HP takes on Microsoft on application security

New threat analysis service stops bugs during software development

Microsoft drew a crowd at the RSA Conference 2010 in San Francisco in March to a breakout session on its Security Development Lifecycle (SDL) initiative to build software applications from day one with security in mind. Meanwhile, HP's John Diamant was speaking at the same conference about what he thinks might be an even better approach.

HP today announced the availability of its new Comprehensive Applications Threat Analysis service in which HP security experts will guide developers through the application creation process and prevent vulnerabilities from being built into the software in the first place.

"What we're doing is we're moving earlier into the lifecycle with a focus on architecture and design and requirements analysis specifically for security," said Diamant, HP's secure product development strategist and comprehensive applications threat analysis service lead, in an interview.

From the way he described HP's threat analysis service, it sounded to me a lot like what Microsoft describes as SDL. Diamant says while both HP and Microsoft have the same goal of giving security a seat at the software development table, along with functionality and features, he says HP starts even earlier in the process than does Microsoft.

"We have an emphasis on the first two phases, the requirements analysis and architectural threat analysis, while combining it with later in the lifecycle ... whereas the Microsoft model tends to be primarily in the mid-to-late lifecycle. It includes some architectural analysis but it tends to have its center of gravity later in the lifecycle," Diamant says. HP also offers what he calls an "ROI-centered approach" that demonstrates how preventing bugs from being built into the software saves companies the cost of creating and deploying patches or suffering losses because of damage caused by a bug.

HP is also touting the security expertise of its service team. Diamant, for instance, is a Certified Secure Software Lifecycle Professional (CSSPL), a vendor-neutral certification for spotting potential vulnerabilities during software development. Developers with some security expertise may gain a false sense of security that they're doing things right if they discover and head off a few vulnerabilities in the process because there will always be more.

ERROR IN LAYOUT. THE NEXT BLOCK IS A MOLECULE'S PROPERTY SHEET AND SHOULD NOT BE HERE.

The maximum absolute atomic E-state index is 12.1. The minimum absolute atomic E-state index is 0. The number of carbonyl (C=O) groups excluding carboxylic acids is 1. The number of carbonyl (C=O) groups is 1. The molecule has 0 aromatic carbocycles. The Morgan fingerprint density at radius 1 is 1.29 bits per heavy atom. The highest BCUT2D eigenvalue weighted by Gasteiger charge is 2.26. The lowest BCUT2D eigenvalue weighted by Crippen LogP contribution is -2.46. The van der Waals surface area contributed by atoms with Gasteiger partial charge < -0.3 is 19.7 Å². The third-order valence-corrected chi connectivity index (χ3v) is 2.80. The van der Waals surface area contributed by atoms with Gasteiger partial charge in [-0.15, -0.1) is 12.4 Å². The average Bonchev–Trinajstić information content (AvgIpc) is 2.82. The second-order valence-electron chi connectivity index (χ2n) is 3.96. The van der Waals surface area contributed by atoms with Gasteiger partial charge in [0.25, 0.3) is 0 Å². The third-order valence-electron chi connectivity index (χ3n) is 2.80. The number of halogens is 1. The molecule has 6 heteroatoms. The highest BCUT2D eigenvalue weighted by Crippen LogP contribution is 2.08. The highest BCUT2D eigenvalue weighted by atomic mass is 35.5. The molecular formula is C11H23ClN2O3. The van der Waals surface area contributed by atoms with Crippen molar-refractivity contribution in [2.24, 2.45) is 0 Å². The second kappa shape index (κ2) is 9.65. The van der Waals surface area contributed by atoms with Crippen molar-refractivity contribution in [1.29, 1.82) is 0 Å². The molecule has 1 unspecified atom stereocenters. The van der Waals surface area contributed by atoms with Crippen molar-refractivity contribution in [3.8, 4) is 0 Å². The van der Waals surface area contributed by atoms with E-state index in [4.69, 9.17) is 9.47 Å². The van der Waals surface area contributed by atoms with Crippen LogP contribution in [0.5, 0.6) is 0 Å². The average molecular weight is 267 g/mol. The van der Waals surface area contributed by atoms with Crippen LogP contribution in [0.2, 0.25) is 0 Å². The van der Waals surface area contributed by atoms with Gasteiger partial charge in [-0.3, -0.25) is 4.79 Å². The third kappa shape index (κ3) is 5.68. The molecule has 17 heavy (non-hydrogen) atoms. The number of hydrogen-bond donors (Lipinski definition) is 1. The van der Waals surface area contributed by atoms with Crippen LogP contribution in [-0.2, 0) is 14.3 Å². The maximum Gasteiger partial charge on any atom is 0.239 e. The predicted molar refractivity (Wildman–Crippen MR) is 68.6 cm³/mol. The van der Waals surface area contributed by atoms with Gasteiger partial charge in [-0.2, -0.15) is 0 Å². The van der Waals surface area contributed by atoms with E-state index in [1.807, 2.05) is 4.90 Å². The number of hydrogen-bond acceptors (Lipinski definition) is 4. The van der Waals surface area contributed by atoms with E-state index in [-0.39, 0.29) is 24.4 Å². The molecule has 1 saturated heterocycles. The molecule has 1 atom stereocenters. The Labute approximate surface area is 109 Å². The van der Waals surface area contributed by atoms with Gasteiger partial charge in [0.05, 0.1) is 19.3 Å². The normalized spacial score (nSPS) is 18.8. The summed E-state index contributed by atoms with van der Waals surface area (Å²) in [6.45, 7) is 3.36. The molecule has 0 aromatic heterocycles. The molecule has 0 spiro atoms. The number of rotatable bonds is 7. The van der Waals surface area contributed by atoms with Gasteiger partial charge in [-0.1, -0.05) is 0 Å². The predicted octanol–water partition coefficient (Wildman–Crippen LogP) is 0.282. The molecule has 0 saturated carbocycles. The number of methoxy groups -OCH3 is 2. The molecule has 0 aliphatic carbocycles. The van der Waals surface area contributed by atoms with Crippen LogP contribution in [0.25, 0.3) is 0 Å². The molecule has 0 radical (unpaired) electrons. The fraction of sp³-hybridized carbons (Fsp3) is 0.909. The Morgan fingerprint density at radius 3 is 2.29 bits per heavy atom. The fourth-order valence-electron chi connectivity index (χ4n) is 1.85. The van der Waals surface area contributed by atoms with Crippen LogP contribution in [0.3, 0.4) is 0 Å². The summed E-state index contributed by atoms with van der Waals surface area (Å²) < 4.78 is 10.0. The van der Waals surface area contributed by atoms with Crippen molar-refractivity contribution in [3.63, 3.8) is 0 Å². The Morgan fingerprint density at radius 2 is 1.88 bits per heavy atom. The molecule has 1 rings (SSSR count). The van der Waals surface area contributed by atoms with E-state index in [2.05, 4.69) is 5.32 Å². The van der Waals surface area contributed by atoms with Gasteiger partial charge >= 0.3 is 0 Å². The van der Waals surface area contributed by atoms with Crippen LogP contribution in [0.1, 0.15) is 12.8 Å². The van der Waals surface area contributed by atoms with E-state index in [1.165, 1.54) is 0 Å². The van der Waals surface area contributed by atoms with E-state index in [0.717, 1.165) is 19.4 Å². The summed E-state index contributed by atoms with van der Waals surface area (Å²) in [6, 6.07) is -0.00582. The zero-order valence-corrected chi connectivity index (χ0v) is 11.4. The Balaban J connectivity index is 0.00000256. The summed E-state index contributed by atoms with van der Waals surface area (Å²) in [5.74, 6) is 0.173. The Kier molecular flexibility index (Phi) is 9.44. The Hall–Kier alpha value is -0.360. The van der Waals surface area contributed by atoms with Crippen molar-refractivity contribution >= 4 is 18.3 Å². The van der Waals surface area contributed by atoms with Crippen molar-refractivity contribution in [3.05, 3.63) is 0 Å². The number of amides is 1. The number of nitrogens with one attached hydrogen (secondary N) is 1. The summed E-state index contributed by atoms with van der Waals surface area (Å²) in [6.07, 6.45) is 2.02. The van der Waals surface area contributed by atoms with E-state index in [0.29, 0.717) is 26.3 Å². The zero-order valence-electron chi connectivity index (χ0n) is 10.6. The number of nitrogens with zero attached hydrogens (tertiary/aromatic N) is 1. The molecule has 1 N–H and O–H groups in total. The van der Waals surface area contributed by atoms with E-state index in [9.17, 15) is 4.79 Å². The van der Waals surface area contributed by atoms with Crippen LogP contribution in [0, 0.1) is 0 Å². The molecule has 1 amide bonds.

"Doing security assessment yourself is a little bit like a do-it-yourself surgery kit," he says.

But a review of Microsoft's SDL initiative shows they are thinking along the same lines as HP. "The best opportunity to influence the security design of a product is early in the product lifecycle," wrote Michael Howard, Microsoft's senior security program manager, in a blog post. Howard goes on to describe how SDL addresses security concerns through "threat modeling," in the development phase, through code review, testing, documentation and in a final security review before release.

Howard touts SDL as a success, because, "We have seen the number of security defects reduced by approximately 50 to 60 percent when we follow SDL." Great, but that means 40 to 50 percent of defects still go unnoticed.

In the end it may not be that Microsoft's or HP's approach to software security development lifecycle is any better or worse, but that greater focus on security is still an emerging discipline in software development. A survey by Errata Security released in late March showed some industry awareness of Microsoft SDL and other security development lifecycle offerings, but little actual implementation of the practices. When asked which methodology is being implemented in their organization, more than 18 percent responded "none" and just under 13 percent answered "ad hoc," meaning they make it up as they go along. Errata said objections to implementing security development lifecycle practices were that it was too time-consuming (about 11 percent), lack of awareness (9 percent), requires too many resources (less than 8 percent) or is too expensive (less than 3 percent).

In other words, there's a wide open market for HP, Microsoft and others to market SDL practices to developers. Diamant hopes HP can step in once customers realize what they should be doing but find themselves in over their head.

"Once people realize that it's important to do something about it, there simply isn't enough pervasive security expertise embedded within development teams to get this right," he says.

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